In addition to entertaining and being entertained with card parties, musicales, fancy teas and the theater between 1908 and 1910, the Cheshires traveled during that time, according to news items in both the Los Angeles Times and Los Angeles Herald’s “Society” columns.
Both papers reported the first week of November 1909 that the Cheshires, “with their little daughter, Ursula,” had returned home from a trip to Seattle. There were no interstate freeways or even state highways at that time, so the family most likely traveled north by train or ocean-going steamship. What an adventure for a little 7-year-old girl!
I wonder how long they stayed in Seattle? I like to think they arrived in time to catch the Alaska-Yukon-Pacific Exposition — the world’s fair held there that year from June 1 to October 16. They might have walked among the ornate buildings and elaborate fountains and seen on display the first wireless telephone, several premature babies in incubators and an entire village from the Philippines — among other featured (and controversial) exhibits.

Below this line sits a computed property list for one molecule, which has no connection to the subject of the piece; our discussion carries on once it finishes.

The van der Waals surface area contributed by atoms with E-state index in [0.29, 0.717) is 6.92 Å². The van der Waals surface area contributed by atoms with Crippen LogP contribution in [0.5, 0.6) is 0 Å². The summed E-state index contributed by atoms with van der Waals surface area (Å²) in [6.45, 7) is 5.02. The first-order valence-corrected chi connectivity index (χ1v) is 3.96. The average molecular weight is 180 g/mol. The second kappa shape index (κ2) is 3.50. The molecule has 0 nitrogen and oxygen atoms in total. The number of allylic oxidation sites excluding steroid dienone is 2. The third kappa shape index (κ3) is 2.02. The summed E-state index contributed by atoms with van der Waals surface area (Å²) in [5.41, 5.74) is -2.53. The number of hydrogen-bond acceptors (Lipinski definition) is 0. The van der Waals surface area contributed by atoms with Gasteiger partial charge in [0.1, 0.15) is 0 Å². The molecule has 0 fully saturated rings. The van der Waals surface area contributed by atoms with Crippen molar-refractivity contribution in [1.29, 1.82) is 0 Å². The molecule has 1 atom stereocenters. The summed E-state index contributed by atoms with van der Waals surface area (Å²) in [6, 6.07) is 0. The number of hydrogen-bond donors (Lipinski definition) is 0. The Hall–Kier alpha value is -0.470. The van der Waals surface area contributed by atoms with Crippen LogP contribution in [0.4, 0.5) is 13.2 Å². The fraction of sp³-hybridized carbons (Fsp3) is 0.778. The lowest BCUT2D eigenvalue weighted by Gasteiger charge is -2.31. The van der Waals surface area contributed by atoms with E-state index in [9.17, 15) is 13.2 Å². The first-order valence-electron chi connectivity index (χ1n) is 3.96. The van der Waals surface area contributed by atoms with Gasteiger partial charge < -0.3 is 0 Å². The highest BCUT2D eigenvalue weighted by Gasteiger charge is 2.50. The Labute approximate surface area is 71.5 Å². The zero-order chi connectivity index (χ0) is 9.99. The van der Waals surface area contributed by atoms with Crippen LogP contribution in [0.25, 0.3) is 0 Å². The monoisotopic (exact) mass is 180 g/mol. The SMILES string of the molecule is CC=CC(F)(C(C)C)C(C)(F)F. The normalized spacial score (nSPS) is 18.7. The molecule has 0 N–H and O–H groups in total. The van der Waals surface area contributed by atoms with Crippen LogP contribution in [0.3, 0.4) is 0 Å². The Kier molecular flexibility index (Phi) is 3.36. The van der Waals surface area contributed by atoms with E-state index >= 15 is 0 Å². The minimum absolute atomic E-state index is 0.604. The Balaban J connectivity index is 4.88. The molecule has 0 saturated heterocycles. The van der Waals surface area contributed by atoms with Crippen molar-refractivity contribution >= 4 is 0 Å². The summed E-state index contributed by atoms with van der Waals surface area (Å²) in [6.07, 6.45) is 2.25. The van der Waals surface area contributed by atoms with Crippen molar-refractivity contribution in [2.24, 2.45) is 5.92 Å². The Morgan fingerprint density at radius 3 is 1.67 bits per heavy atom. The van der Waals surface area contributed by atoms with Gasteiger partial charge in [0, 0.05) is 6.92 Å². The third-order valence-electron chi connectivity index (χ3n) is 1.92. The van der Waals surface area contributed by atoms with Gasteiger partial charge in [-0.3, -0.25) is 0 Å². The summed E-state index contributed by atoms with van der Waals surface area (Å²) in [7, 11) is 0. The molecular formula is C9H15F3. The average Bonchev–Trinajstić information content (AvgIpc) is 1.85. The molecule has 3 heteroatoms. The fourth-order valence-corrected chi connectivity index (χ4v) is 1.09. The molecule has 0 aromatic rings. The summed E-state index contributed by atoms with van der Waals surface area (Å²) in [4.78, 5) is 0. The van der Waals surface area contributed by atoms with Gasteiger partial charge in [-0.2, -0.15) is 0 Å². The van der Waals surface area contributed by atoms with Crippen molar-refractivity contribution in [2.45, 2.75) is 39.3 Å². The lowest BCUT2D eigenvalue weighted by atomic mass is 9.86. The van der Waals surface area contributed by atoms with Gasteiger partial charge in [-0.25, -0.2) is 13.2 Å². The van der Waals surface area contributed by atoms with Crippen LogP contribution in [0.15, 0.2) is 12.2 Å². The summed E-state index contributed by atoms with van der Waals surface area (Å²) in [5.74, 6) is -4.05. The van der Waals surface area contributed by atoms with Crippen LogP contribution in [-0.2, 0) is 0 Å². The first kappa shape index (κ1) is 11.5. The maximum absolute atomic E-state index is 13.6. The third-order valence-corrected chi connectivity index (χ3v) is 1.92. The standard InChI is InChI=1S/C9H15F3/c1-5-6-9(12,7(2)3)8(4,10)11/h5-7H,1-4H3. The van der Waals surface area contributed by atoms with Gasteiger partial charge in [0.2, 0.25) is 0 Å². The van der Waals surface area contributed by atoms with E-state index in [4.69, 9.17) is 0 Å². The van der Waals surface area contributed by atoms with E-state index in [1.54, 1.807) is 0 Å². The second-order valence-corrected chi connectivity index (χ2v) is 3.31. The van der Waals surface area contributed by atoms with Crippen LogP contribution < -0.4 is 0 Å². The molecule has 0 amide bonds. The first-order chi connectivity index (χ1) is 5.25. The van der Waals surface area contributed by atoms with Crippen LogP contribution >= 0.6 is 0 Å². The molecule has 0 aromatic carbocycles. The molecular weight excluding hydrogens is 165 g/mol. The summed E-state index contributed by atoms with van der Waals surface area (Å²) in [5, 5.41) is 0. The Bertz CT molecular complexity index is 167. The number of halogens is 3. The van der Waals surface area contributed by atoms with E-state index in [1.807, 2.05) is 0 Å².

To get a glimpse of what the fair was like, watch this 3-minute YouTube video, which includes photos and a couple of interesting (yet appalling) stories.
According to an article published in the Seattle Times at the time of the fair’s centennial anniversary, the 1909 World’s Fair put Seattle on the map as the “gateway to the north and a port of trade with the east.” The Cheshires apparently enjoyed their visit, as they returned to the area less than a year later for a tour “through the north,” as reported in the LA Herald. Too bad no pictures of these trips turned up in the antique photo album!
Stay tuned for the next Mystery Dancer post, which will have several photos of Ursula and her extended family.